Rolling With Tomlin's Punches

Notes, nuggets, stories, opinions from Jim Wexell after the Steelers' second day of rookie orientation.

The 235-pound Jordan Zumwalt was lined up opposite the undrafted 238-pound Howard Jones at the outside linebacker spots again Saturday as they received basic instruction from defensive coaches Keith Butler and Dick LeBeau, while standing in front of tackling dummies with inside backers Ryan Shazier and Dan Molls.

I couldn't resist turning to GM Kevin Colbert and telling him that his outside linebackers get skinnier every year.

Colbert, his mind possibly elsewhere, just shrugged. He wasn't in the mood to joke the way Mike Tomlin did earlier.

Tomlin was talking to Jason Worilds after Worilds had emerged from the weight room to watch the rookies practice. When Zumwalt walked past wearing his No. 56 jersey, the one LaMarr Woodley packed, even stretched, the previous seven seasons, Tomlin couldn't resist.

"We're giving numbers away!" he shouted to Worilds. "Wait till I'm finished with you, Worilds. I'll give your number away like that!"

Zumwalt, in fact, is working at Worilds' spot this weekend and doesn't know if he'll be moved back to his more familiar inside position once the veterans report to OTA practices on May 27.

"I have no idea yet," said the gregarious rookie from L.A. "I'm literally doing what they're telling me to do."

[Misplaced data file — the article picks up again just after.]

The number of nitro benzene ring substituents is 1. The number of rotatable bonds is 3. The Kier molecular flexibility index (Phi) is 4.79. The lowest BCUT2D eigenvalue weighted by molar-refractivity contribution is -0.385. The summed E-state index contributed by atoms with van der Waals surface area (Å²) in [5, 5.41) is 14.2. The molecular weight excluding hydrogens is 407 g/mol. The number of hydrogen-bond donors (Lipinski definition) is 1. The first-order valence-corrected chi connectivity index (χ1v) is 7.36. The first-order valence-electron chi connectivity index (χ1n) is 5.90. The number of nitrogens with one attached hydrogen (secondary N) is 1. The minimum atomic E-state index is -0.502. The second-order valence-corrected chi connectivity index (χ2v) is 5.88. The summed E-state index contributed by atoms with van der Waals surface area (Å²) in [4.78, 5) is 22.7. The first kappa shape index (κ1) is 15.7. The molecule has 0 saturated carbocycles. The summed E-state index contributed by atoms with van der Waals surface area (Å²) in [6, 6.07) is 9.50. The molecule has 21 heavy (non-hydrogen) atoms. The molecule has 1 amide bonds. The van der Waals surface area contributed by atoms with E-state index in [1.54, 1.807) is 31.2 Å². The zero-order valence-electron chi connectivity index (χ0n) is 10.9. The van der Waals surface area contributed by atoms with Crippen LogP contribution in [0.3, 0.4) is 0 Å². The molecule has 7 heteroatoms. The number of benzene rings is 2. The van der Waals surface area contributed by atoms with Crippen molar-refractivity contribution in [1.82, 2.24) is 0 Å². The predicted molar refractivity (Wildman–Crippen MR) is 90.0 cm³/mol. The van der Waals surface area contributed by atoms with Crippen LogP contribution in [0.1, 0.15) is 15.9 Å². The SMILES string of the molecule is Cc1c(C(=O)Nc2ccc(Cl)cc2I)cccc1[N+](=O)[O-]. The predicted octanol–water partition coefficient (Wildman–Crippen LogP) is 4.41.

It's likely the Steelers are giving Zumwalt the position flexibility he'll need to make the team the way the similarly built Stevenson Sylvester and Terence Garvin had been taught in recent years.

"I like that," Zumwalt said. "I feel like I'm a versatile guy and I actually really appreciate that opportunity. I'm really grateful for it. Learning all the different spots is difficult but I'm working for it 100 percent."

Zumwalt's also keenly aware he'll need to stand out on special teams, too. He was on the block and kick-return units at UCLA.

"I really plan on being a big special-teams guy here if coach gives me the opportunity," he said. "I'd love to be on every special team if I get the chance."


Tomlin likes to joke with the reporters, too, and this year he again expressed surprise that anyone would want to cover spring football drills instead of, say, baseball.

But where else would we get such an up-close view of his cut-ups? Or watch LeBeau talk to Shazier about linebacker communications and the inevitable what-if scenarios? And where else can a reporter stand 15 yards away from a Hall of Fame line coach and watch him teach non-stop and gesture and prod and pat each of his neophyte linemen?

Mike Munchak was clearly born to coach. It didn't take me long to notice that down in the deep corner of the second field where the offensive linemen were working on their individual skills. Munchak didn't stop talking for any perceptible period of time, and judging by the listening that was going on, it had to all be thick, rich information.